Understanding asset ownership. Christine Berry introduced her new series for Autonomy on the ‘landlord economy’: “an economic system built on rising asset prices (especially in housing), and a political system structurally favouring their owners”.
Reforming corporate governance. Kwasi Kwarteng is set to publish a white paper with “far reaching overhaul of corporate governance” following accounting scandals in recent years, proposing new rules to report on environmental and social obligations and extending the remit of the audit regulator to cover thousands of additional companies.
~~Deeper issues of structure and ownership. Common Wealth welcomed the move and proposed an agenda for reform that reshapes company purpose and ends shareholder primacy, embeds stakeholder voice in governance and transforms the ownership of companies.
CBI calls for paradigm shift. CBI Chief Tony Danker has called for a “1945-style reboot” of the economy in response to Covid-19, with the “government, businesses and trade unions working together on a fightback plan”.
Greening the National Infrastructure Bank. A group of leaders representing UK business, investors, trade unions, academia and civil society wrote to the Chancellor to propose design objectives for the new National Infrastructure Bank, including a ‘mission-driven’ legal mandate to achieve the levelling up agenda and net-zero goals.
Firms borrow for “survival rather than growth”. The Guardian’s Richard Partington explained how the scale of new debts taken on by firms could hold back Britain’s economic recovery, if firms prioritise debt repayment over investment.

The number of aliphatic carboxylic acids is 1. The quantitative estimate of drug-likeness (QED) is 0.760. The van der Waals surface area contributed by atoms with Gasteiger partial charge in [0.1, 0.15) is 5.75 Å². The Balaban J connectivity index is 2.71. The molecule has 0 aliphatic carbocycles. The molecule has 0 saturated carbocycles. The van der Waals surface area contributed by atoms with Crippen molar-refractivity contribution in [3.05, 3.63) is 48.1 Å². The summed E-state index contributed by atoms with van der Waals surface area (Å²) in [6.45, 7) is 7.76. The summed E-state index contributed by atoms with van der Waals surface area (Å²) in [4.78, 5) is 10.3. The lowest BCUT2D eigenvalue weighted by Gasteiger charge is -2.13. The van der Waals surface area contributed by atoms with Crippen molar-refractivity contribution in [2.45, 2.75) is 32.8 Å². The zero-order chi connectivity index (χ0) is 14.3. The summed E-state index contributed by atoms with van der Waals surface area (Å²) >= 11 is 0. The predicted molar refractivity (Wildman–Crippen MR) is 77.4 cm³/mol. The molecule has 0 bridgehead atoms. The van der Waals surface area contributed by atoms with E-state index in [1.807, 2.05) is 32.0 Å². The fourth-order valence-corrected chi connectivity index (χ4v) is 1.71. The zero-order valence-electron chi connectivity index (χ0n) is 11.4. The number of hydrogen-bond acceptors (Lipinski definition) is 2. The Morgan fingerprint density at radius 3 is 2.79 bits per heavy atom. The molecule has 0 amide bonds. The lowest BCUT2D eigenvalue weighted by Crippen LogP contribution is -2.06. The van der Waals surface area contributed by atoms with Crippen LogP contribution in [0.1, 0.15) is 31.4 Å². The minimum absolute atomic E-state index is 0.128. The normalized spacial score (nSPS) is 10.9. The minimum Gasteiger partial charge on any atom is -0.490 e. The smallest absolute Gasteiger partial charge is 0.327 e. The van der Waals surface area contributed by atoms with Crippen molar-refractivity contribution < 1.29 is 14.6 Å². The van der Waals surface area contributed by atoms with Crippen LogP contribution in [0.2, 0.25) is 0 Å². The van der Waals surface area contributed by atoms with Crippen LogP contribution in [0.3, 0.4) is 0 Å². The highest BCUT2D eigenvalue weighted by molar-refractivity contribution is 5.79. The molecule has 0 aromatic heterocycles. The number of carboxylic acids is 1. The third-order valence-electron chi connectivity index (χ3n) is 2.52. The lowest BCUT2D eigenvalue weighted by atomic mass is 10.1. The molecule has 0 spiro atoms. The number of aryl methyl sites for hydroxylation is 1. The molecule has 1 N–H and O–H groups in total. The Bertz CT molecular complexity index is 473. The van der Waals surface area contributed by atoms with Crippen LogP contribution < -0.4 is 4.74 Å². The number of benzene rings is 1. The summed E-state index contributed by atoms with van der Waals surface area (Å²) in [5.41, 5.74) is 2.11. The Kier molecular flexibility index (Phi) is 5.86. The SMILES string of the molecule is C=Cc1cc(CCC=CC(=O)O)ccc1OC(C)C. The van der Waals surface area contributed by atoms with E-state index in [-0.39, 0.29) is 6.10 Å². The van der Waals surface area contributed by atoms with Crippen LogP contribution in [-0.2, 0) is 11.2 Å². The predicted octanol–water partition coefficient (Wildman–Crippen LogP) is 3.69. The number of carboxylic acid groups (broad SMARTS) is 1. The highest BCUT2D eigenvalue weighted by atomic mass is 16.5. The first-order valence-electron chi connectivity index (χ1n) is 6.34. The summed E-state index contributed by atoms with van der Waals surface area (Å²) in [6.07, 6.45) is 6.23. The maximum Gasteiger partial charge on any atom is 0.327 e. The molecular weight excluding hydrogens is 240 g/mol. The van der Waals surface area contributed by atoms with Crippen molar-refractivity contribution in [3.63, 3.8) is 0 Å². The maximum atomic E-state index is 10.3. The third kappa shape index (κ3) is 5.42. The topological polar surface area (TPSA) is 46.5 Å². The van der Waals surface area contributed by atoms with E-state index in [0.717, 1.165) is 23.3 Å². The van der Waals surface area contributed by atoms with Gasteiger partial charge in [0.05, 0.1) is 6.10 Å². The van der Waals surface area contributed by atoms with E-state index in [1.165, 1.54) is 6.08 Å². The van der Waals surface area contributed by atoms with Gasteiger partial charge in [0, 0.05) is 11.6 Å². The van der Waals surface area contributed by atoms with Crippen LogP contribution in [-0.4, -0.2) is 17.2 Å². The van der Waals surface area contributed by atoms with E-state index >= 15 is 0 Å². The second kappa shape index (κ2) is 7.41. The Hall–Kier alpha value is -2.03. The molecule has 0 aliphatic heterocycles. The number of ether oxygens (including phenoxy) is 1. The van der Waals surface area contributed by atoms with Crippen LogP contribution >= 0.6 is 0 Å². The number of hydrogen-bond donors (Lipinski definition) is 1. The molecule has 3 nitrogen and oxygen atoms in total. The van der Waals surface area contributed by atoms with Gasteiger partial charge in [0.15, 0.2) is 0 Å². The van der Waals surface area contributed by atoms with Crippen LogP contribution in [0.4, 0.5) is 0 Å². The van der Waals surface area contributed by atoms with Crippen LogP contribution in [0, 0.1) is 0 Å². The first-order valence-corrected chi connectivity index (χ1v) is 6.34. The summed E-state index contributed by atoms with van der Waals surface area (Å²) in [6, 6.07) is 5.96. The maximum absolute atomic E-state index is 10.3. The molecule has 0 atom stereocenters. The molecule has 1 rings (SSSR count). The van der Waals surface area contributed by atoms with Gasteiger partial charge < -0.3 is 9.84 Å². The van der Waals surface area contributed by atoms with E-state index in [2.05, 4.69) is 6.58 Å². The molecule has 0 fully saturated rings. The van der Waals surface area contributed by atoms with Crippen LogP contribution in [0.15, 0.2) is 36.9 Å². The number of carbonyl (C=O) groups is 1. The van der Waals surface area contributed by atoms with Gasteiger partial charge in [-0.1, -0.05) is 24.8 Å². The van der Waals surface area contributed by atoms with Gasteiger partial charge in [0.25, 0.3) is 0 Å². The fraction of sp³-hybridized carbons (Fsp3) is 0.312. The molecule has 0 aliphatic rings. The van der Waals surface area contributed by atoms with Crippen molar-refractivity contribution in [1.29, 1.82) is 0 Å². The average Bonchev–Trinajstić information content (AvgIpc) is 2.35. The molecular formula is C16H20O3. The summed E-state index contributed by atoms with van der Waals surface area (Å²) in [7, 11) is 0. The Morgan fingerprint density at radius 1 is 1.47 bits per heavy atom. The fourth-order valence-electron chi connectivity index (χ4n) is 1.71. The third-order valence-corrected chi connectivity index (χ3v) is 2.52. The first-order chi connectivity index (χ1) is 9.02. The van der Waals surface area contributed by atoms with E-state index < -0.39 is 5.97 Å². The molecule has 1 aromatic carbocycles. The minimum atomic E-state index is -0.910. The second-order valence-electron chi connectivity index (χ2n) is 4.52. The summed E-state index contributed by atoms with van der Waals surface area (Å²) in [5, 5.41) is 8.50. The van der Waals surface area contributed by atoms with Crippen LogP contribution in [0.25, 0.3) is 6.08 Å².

Health, Covid-19 and public services
Reversing NHS marketisation. A leaked document reveals the government’s plans to reverse Cameron-era reforms to the NHS, with a forthcoming Health White Paper draft proposing that NHS commissioners would no longer be forced to put health services out to tender in the private sector market. (BBC coverage here)
~~Social Value within NHS procurement. On CLES’s blog last year, Tom Lloyd Goodwin explained how NHS reforms could address the wider determinants of health by unlocking the power of health institutions as ‘anchors’.
~~The NHS after the pandemic: Professors Sir Chris Ham, Allyson Pollock and David McCoy spoke to Beyond Covid last year about Covid-19 could change the way the NHS is run. (Video)
Hostile environment. A coalition of 140 medical organisations, charities and faith groups have called on the Government to do more to ensure that migrants are able to access the vaccine and other healthcare without fear of ‘hostile environment’ measures.